Russian armies have been deployed on the Ukrainian border in their largest numbers since the 2014 annexation of Crimea. Two weeks ago, concerns of Russian intentions with Ukraine flared up when images and videos of columns of Russian tanks and artillery were seen being transported to the border region. Russian officials have seemingly been justifying a war against Ukraine to protect against ethnic Russians from a potential genocide in the Donbass region of Ukraine. An official in the Kremlin also stated that if Ukraine were to go to war with Russia it would be the “beginning of the end” for them. The United States has had meetings with government officials from all over Europe and recently deployed Secretary of State Blinken to an emergency NATO conference in Brussels to discuss the issue. America and its European allies have stated that it fully stands behind the Ukrainians. It remains to be seen whether or not this aggression by the Russians is saber-rattling for concessions from Kiev or a desire to invade Ukraine.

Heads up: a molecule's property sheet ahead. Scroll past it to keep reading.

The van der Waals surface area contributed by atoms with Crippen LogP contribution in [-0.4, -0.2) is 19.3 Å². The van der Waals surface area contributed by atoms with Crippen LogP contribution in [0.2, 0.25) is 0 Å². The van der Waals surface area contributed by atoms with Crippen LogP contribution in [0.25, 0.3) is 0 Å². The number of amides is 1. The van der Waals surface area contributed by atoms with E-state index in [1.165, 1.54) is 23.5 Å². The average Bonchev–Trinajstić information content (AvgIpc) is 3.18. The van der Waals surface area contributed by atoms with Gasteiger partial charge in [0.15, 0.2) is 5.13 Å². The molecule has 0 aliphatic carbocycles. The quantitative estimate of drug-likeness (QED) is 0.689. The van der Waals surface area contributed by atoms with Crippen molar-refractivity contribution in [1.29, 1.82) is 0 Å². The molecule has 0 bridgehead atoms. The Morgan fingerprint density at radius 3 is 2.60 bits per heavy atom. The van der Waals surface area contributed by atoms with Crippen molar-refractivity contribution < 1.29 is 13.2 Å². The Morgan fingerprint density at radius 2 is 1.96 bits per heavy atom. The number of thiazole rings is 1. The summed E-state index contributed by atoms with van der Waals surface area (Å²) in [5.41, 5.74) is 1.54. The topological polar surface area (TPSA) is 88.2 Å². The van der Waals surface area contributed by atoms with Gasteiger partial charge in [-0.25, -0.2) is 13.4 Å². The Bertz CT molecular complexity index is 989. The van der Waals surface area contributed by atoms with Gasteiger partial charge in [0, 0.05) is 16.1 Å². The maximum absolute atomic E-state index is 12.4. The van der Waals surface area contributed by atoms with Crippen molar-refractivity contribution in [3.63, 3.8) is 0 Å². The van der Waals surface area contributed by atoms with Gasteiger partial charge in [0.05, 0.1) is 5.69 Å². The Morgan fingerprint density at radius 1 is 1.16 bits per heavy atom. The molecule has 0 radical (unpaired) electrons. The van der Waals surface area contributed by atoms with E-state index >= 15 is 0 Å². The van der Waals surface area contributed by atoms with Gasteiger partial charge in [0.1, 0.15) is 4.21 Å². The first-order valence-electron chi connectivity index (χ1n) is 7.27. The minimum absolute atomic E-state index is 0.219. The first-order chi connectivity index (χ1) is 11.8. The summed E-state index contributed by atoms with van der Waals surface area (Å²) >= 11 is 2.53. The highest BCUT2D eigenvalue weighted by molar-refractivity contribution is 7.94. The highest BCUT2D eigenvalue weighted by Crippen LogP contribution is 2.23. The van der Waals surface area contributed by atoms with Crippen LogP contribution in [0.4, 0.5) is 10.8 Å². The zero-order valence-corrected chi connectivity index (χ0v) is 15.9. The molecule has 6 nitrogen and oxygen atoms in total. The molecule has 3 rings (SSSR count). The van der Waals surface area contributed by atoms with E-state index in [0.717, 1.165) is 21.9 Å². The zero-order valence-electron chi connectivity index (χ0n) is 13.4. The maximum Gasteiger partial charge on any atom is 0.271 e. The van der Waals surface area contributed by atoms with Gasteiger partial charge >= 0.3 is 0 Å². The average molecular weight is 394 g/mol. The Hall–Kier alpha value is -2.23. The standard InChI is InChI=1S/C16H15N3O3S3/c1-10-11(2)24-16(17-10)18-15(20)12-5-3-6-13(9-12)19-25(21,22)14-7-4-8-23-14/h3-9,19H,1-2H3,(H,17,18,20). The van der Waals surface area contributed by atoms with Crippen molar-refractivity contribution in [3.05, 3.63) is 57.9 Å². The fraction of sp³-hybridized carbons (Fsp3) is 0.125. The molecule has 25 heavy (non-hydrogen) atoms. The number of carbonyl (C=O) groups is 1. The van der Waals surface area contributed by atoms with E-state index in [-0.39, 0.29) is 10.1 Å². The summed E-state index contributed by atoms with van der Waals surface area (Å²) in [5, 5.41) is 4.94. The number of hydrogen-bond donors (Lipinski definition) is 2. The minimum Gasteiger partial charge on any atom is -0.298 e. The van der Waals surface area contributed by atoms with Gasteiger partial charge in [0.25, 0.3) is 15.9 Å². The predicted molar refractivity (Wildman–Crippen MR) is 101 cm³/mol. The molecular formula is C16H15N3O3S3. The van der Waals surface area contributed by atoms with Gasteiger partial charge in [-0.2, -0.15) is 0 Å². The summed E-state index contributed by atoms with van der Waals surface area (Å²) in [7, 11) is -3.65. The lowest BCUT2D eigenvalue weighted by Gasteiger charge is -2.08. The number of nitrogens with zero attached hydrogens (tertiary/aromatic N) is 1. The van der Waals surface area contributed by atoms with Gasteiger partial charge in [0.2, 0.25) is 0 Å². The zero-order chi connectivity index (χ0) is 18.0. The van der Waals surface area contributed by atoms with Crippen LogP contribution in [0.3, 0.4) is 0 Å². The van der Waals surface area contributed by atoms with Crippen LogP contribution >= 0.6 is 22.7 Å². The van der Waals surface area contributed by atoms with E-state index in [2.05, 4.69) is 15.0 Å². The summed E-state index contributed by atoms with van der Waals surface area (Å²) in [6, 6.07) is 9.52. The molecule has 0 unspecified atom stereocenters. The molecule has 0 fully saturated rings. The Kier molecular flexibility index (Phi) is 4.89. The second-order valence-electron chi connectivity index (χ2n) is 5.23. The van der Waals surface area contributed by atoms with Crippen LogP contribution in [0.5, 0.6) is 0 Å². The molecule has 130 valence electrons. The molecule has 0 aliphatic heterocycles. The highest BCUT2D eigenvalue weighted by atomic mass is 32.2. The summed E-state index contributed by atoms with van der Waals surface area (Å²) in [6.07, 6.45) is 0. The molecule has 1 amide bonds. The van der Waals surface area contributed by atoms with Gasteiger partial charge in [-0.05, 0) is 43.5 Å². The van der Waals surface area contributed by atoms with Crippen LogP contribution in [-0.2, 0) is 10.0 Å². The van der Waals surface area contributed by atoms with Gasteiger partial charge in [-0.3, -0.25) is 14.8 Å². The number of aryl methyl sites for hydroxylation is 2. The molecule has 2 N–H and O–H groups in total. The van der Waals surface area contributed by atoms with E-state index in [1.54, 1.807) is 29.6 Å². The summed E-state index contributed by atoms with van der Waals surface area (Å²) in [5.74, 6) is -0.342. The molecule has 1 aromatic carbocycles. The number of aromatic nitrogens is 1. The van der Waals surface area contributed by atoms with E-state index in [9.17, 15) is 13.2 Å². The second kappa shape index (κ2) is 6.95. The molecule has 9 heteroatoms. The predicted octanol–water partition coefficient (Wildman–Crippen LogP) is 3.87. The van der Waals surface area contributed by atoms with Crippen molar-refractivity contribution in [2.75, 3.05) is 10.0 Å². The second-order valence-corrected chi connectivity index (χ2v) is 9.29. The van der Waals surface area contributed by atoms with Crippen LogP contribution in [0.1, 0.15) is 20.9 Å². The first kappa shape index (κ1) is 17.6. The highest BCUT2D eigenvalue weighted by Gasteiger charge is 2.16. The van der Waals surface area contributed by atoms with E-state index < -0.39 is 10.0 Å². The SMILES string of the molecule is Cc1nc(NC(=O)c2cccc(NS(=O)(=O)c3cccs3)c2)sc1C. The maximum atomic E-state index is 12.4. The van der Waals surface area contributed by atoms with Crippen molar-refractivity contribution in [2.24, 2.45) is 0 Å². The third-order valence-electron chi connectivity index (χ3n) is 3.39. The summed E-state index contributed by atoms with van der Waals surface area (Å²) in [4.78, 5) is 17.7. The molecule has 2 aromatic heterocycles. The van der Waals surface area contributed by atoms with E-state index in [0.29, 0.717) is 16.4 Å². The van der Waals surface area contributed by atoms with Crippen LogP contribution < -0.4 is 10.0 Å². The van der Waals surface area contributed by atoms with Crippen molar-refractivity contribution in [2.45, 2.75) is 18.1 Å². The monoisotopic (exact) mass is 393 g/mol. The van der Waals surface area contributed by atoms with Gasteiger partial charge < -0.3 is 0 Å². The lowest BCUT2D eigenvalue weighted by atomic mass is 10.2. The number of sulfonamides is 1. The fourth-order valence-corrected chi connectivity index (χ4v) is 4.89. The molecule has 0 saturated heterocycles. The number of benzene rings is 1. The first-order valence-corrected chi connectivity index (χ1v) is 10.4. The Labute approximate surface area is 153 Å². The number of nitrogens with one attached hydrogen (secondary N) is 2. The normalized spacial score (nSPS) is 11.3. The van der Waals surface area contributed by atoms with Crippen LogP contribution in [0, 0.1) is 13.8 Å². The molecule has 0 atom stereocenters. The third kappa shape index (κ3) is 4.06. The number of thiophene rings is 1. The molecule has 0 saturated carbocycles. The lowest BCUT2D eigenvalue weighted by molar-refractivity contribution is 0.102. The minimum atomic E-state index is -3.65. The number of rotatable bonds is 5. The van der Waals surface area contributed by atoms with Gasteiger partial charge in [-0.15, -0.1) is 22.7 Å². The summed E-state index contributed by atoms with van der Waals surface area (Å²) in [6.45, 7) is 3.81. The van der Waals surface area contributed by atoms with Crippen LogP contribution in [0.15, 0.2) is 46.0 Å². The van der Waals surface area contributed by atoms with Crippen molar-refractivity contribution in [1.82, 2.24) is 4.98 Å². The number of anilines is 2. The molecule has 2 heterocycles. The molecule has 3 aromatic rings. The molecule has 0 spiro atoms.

Vaccine Rollout

The goal of the US government to have enough vaccines for anyone who wishes to be vaccinated is well on its way to being met. With three different vaccines approved in the US — Johnson & Johnson, Pfizer-BioNTech and Moderna — over 20% of the total population has been fully vaccinated. However, recent cases of rare blood clots in people who have received the Johnson & Johnson vaccine have prompted the US government to halt the distribution of that vaccine while the CDC and the FDA can review and investigate further. This decision has drawn ire from many people, who say that only 6 cases of blood clots in almost 7 million doses is much lower than many commonly used drugs, like birth control, which sees that 3 to 9 users out of 10,000 develop blood clots. However, Dr. Jen Villavicencio, a fellow with the American College of Obstetricians and Gynecologists, says that the blood clots which develop from birth control are easy to treat with anticoagulants and are different from the type seen in those who were vaccinated.